“Glory Be to God Who did take His servant[Prophet Muhammad] for a Journey by night from the Sacred Precinct [in Mecca] to the farthest Mosque [in Jerusalem], whose precincts We did bless, in order that We might show him some of Our Signs: for He is the One Who hears and sees (all things).” (17:1)

Again, it is to be noted that the “Night of Power” or the “Night of Ascent” is not the “day of Power” or “day of Ascent”. It is as if the Uncreated and Revealed Word of God could only descend from the “non-Manifested” realm (alam al-ghayb) of the “Guarded Tablet” (al-lawh al-makhfuz) to our “manifested realm”, and the Blessed Body and Soul of the Prophet Muhammad (saw) could only ascend from the “manifested ” realm to the “non-Manifested” realm through recourse to an intermediary buffer or barrier (barzakh) of a state or moment that is layla: that which is realized or experienced as “night” in our realm of existence for those who are blessed to “witness” such an event through seeking layla.

The “night” as an ‘outward’ reality and occasion for the Descent of Divine Revelation into the blessed soul of the Prophet (saw) then, also has an ‘inward’ function, corresponding as it does to the realm and occasion of ascent of the yearning soul of the seeker towards the spiritual realization of Pure and Exclusive Oneness (ahadiyya).  Layla then can be seen as a universal symbol for the state of the soul longing for and realizing spiritual stillness and even mystical annihilation (fana), entrenched an overwhelmed as it is by the “illuminating darkness” or “blessed night” (layla mubarika) of ineffable Reality. Layla, is a kind of “gate” or “moment” of Divine Bestowal in space and time when (and where) spiritual concentration and isolation supernaturally lead to an inwardness which transcends the realm of the “outer senses” including the ‘sense’ of individual and “separative” consciousness. It is of no wonder that living spiritual traditions to date use the night (layla) as the most opportune support for contemplative prayer or meditation. This is seen in Christian and Buddhist monks (for example) who even to this day spend the long hours of the late night (corresponding to the time of the Night Vigil–tahajud–of Islam) in meditation or prayer.  In this sense, it is quite remarkable that the Qur’an acknowledges the universality of that spiritual opportunity which layla (the night) affords the seeker, identifying the pious believers of other revealed religions among the People of Scripture/Revelation (ahl al kitaab) as those who prostrate and “recite the Signs (ayaat) of God at night“:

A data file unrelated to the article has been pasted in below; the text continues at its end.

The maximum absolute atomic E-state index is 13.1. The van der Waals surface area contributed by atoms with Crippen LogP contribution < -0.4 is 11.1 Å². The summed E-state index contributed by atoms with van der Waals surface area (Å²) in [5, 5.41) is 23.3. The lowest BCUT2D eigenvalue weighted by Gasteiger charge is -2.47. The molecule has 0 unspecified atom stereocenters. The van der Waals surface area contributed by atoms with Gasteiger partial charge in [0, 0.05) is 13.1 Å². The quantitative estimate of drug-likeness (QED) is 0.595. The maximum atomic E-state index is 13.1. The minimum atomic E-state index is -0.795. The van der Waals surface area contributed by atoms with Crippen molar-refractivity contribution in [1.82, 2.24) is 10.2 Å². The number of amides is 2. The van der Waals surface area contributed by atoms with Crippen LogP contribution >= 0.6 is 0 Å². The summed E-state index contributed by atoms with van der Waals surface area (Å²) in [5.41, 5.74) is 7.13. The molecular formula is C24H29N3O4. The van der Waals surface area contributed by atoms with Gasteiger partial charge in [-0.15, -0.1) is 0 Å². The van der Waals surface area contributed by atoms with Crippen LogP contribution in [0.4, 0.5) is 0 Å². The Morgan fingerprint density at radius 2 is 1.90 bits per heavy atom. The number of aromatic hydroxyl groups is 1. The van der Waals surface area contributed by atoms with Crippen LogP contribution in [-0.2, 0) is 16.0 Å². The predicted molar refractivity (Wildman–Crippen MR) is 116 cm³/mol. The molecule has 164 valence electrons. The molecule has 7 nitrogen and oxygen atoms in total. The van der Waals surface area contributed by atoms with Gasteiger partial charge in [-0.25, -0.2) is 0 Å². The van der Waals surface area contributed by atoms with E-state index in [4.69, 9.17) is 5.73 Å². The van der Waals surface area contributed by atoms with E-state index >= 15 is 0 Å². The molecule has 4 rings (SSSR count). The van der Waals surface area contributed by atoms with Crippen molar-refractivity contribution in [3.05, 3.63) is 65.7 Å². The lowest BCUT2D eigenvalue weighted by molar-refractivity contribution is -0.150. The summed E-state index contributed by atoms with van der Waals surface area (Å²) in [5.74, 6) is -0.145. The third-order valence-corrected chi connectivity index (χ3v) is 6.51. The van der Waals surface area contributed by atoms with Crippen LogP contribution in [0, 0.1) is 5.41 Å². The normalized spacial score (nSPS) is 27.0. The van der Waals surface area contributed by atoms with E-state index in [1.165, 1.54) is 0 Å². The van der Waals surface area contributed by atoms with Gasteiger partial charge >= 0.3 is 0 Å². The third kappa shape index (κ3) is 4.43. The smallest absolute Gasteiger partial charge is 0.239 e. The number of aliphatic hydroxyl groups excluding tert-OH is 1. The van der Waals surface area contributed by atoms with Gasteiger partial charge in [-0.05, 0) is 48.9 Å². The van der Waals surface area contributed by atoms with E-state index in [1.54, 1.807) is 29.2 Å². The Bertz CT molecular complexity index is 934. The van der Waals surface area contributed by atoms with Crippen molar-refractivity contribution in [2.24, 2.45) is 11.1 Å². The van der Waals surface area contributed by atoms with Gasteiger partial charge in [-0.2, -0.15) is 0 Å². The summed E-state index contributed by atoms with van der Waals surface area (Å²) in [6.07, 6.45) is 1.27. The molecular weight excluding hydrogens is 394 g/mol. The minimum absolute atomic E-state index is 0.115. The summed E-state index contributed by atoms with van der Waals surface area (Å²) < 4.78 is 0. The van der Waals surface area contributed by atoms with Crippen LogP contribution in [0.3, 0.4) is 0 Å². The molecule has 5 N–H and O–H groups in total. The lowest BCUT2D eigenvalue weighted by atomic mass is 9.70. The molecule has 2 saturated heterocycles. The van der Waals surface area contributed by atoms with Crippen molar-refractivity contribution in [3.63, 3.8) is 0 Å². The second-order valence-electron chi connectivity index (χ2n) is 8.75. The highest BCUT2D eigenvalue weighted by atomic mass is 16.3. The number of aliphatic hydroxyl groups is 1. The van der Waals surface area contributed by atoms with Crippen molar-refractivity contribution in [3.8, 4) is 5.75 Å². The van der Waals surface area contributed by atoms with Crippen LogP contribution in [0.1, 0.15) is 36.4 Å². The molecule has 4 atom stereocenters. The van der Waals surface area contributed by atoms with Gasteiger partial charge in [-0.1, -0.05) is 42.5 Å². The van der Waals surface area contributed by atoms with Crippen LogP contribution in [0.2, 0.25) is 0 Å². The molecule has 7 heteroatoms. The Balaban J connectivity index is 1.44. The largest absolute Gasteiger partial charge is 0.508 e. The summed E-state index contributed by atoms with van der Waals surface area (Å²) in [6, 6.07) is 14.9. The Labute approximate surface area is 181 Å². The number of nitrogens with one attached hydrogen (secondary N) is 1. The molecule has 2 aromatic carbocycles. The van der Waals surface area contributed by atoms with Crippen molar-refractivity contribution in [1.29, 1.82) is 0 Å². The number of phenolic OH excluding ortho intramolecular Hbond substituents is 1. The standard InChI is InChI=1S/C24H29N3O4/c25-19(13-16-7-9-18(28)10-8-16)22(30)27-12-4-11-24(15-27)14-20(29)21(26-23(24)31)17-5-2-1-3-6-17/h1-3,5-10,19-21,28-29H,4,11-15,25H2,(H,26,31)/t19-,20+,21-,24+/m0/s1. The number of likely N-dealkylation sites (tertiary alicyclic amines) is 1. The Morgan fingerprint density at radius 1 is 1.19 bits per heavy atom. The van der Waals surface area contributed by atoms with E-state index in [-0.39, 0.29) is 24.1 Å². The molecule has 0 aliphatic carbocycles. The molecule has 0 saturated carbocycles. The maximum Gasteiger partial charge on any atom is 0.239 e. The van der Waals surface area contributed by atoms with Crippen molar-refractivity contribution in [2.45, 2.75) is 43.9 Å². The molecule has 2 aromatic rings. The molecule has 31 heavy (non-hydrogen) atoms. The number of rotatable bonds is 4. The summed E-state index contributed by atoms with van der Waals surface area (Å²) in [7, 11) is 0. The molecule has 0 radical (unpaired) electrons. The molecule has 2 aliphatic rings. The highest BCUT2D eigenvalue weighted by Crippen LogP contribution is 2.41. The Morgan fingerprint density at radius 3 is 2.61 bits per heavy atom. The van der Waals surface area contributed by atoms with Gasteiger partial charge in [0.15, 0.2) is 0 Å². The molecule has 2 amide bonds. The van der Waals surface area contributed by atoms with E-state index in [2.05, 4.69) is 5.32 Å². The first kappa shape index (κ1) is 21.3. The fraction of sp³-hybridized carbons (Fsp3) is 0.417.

“They are not all alike. Among the People of the Book there is an upright community who recite the revelations of God in the watches of the night, falling prostrate. They believe in God and the Last Day, and enjoin right conduct and forbid indecency, and compete with one another in good works. These are of the righteous. And whatever good they do, they will not be denied it; and God knows the pious” (3:113-114).

It is quite fascinating to note that God has Willed the Prophet Muhammad (saw) and his spiritual community (ummah) to follow this universal model of ‘Night vigil’ found also in those pious and saintly amongst the “People of the Book” of other revealed traditions who recited (and still recite, according to the Qur’an) the revelations of God, and pray or prostrate “in the watches of the Night”. In a sense, this universal spiritual model of “night prayer” has been particularized and ‘institutionalized’  in Islam, most especially in the month of Ramadan in the form of qiyam  and/or tarawih prayer offered every night in Ramadan (as evidenced by the Hadith of the Prophet (saw) we began with), and also in the form of tahajud (night vigil) prayer which may be offered optionally any night of the year. In many ways, it is the tahajud prayer which is the hallmark of Prophetic spirituality especially in the early stages of the Prophecy of Muhammad (a practice which the Prophet continued for the rest of his Prophetic career and life) as it combines revealed remembrance in the form of prayer and even in the form of devotion to the revealed  Name (ism) of God, all during the ‘outward’ and ‘inward’ moment of the night (layla). Among the earliest verses revealed to the Prophet (saw) was the following injunction involving standing in prayer and invoking the Name of God during the night, an injunction which can be seen as the very basis of the mystical method of Islamic Spirituality :